Farms in the table above are classified according to the activities that generate most of their value of production. Beef cattle farms (1,298 farms) were the most common, accounting for 73 per cent of all farms in the Queensland – Outback region, and 16 per cent of all beef farms in Queensland.
Estimated value of agricultural operations (EVAO) is a measure of the value of production from farms and a measure of their business size. Around 13 per cent of farms in the Queensland – Outback region had an EVAO between $50,000 and $150,000. These farms accounted for about 1 per cent of the total value of agricultural operations in 2017–18. In comparison, 31 per cent of farms in the region had an EVAO of more than $ 1 million and accounted for an estimated 72 per cent of the total value of agricultural operations in the Queensland – Outback region in 2017–18.
Farm financial performance
Estimates of financial performance are available for all broadacre, beef, grains, diary and vegetable farms in Queensland.
The coastal areas of this region include the Queensland coast of the Gulf of Carpentaria, the coastal areas of Cape York and the Torres Strait. This region is an important area for the wild harvest of prawns. The East Coast Trawl Fishery, which is the largest of Queensland's commercial fisheries, operates in the region extending from the Cape York along the east coast south to the border with New South Wales. The fishery targets mostly prawns, but also harvests bugs, squid, scallops and other species. The main fishery in the Gulf of Carpentaria is the Commonwealth Northern Prawn Fishery, the most valuable single gear fishery managed by the Commonwealth ($115.2 million in 2013–14), which extends across Northern Australia. This fishery targets tiger and banana prawns in the Torres Strait, one of the most valuable commercial fisheries is the Torres Strait Prawn Fishery, that targets mostly endeavour and tiger prawns. Karumba is a key fishing port in the region.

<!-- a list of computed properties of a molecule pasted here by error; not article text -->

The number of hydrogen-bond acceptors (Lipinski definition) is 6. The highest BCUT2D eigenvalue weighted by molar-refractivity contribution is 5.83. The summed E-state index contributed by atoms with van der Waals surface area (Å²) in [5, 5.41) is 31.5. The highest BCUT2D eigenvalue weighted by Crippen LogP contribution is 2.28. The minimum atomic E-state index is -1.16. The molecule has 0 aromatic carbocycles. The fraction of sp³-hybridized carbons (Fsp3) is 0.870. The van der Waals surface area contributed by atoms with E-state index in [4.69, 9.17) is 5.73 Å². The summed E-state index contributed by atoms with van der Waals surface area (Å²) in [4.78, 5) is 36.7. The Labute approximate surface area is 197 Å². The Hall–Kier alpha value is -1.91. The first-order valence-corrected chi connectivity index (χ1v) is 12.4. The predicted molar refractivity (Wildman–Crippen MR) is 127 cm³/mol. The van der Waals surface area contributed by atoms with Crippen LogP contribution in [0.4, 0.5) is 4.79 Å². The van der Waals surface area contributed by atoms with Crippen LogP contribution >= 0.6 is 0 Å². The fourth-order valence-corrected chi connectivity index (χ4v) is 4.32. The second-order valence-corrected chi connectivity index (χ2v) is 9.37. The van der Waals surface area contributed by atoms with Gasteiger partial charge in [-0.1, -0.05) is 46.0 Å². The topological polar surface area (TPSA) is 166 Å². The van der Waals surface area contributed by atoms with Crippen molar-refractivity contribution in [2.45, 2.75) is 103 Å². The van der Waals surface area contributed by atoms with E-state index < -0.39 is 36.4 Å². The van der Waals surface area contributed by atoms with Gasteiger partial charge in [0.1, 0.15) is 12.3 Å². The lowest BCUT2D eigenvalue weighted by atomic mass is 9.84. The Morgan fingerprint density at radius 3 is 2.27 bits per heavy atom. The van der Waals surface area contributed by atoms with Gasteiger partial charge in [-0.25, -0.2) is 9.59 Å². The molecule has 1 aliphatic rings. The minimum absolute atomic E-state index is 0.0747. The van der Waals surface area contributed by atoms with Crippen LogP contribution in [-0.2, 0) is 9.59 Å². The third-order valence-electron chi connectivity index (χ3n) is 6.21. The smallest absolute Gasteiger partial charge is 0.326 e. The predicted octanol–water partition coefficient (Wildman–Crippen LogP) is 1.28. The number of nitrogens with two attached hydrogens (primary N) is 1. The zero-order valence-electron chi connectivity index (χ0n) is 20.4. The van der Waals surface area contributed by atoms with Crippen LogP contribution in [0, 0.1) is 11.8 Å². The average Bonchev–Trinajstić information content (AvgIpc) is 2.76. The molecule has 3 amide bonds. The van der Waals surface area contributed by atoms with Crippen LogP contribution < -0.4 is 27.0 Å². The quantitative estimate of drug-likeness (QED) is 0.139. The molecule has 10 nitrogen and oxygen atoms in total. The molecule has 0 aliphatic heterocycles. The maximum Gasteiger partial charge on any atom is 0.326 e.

Fisheries in the Torres Strait area are managed under the 1985 Torres Strait Treaty between Australian and Papua New Guinea. Marine resources are a staple in the diet of Torres Strait Islanders, as well as being central to traditional island culture and a primary source of income. In terms of commercial fisheries, the tropical rocklobster fishery is the most valuable ($20.9 million in 2013–14) and other fisheries include spanish mackerel, coral trout, barramundi, trochus and sea cucumber. The region is also important for pearl production, both farming and wild–catch (The Queensland East Coast Pearl Fishery and Torres Strait pearl shell fishery).
In 2013–14, the Far North (comprising both Outback Queensland and Cairns regions) area produced 2,804 tonnes of aquaculture production, utilising 409.1 hectares of ponds. The aquaculture industry in the area employed approximately 151.1 persons in 2013–14 (Heidenreich 2014). Aquaculture species produced in the Far North area include barramundi, jade perch, prawns and pearls.
The outback region of Queensland is sparsely populated but has a high participation rate for recreational fishing amongst its residents at 23 per cent, significantly higher than the state average of 17 per cent (Taylor et al. 2012). The Murray-Darling Rivers catchment is the most heavily fished by residents of the outback region but also by Darling Downs and Brisbane residents. The western Queensland and Gulf Country rivers are also fished by residents. The Gulf Country is a popular destination for fishers living in other Queensland regions as well as fishing tourists from New South Wales and Victoria. In the freshwater rivers and dams the catch consists of mainly golden perch and yabbies. In the Gulf Country and Cape York, barramundi is the main species caught by fishers although most fish are released. Threadfin salmon, mud crab, catfish and sooty grunter are also common in the recreational catch from the Gulf Country. On the east coast of Cape York, bream, whiting, tropical snapper and coral trout are the dominant species in the recreational catch.